II Red Herrings in Analysis

In this document, the authors seek to go over the arguments for further liberalisation of FII flows, while drawing attention to possible pitfalls in doing so in a completely unregulated manner. While their policy prescriptions are sound (read conservative), the analysis is full of red herrings (read thoroughly incompetent).

Chapter 1 of the study is a brief summary of the Indian experience, so far. Chapter 2 makes the case for why FII flows are desirable, while Chapter 3 looks mainly at hedge funds and their role in making the system more vulnerable. Chapter 4 gives the recommendations

The report in making a case for the FII flows claims (Para 40), “Foreign investment – both portfolio and direct varieties

– can supplement domestic savings and augment domestic investment without increasing the foreign debt of the country”. I have also seen this in the RBI’s Report on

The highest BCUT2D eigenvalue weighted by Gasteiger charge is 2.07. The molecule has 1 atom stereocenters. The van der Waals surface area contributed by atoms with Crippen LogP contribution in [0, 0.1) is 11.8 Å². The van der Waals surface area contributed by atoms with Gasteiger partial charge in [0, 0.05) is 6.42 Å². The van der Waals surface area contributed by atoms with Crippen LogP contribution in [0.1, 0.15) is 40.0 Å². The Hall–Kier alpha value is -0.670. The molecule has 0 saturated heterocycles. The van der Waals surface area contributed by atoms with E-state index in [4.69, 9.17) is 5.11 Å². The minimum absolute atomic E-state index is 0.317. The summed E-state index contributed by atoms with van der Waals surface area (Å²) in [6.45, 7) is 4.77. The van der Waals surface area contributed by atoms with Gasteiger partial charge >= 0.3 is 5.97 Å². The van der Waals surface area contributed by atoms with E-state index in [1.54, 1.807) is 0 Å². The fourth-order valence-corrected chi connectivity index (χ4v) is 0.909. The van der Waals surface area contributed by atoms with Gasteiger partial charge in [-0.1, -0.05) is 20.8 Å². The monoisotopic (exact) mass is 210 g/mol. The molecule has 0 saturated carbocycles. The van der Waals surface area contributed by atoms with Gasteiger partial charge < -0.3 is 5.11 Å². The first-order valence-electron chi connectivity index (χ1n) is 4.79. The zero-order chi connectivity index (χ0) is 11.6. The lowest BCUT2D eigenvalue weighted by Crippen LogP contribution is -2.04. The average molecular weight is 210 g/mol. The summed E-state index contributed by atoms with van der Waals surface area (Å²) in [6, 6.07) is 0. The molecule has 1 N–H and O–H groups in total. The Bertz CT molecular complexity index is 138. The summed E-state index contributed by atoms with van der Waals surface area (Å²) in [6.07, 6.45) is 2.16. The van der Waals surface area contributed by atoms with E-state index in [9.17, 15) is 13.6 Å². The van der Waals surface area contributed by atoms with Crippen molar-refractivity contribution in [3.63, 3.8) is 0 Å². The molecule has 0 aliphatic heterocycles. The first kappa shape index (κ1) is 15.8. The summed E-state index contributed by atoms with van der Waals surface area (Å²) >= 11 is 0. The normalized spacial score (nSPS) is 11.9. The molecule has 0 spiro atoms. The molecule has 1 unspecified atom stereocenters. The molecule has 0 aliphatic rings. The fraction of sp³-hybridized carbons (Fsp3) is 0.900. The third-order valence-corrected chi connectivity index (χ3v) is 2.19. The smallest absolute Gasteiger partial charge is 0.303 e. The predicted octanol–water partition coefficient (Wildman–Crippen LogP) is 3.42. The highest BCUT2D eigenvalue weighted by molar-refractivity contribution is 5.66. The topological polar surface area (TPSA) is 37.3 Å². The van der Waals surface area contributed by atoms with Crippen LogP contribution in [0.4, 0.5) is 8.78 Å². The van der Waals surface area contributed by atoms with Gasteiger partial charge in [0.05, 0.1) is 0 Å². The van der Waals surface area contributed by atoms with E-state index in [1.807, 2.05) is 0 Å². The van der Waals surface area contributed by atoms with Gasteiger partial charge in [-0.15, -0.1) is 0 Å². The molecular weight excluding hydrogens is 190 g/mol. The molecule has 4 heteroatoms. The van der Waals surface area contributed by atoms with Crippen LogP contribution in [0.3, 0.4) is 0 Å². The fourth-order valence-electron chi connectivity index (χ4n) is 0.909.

Economic and Political Weekly January 14, 2006

Currency and Finance, so it is part of Indian conventional wisdom. Given that the statement is completely misleading, I prefer to be unconventional and not so wise. First, if a country runs a current account deficit, it is allowing the rest of the world to run up claims against it. To pretend that equity claims are not part of “national debt” may be true if sovereign debt is only what the government owes the rest of the world. Interestingly, General Pinochet tried to reason like that in the mid-1980s. Trade credit stoppage for a few hours had forced him to “nationalise” the private debt. Also FDI, insofar as it goes into new plants, will increase the current account deficit. Later, making a case for FIIs to invest in a bigger way in government securities, it notes that while this would raise “foreign debt”, at least, it is denominated in rupees. There is full convertibility for the FIIs, so the denomination of the debt can only be of second-order interest.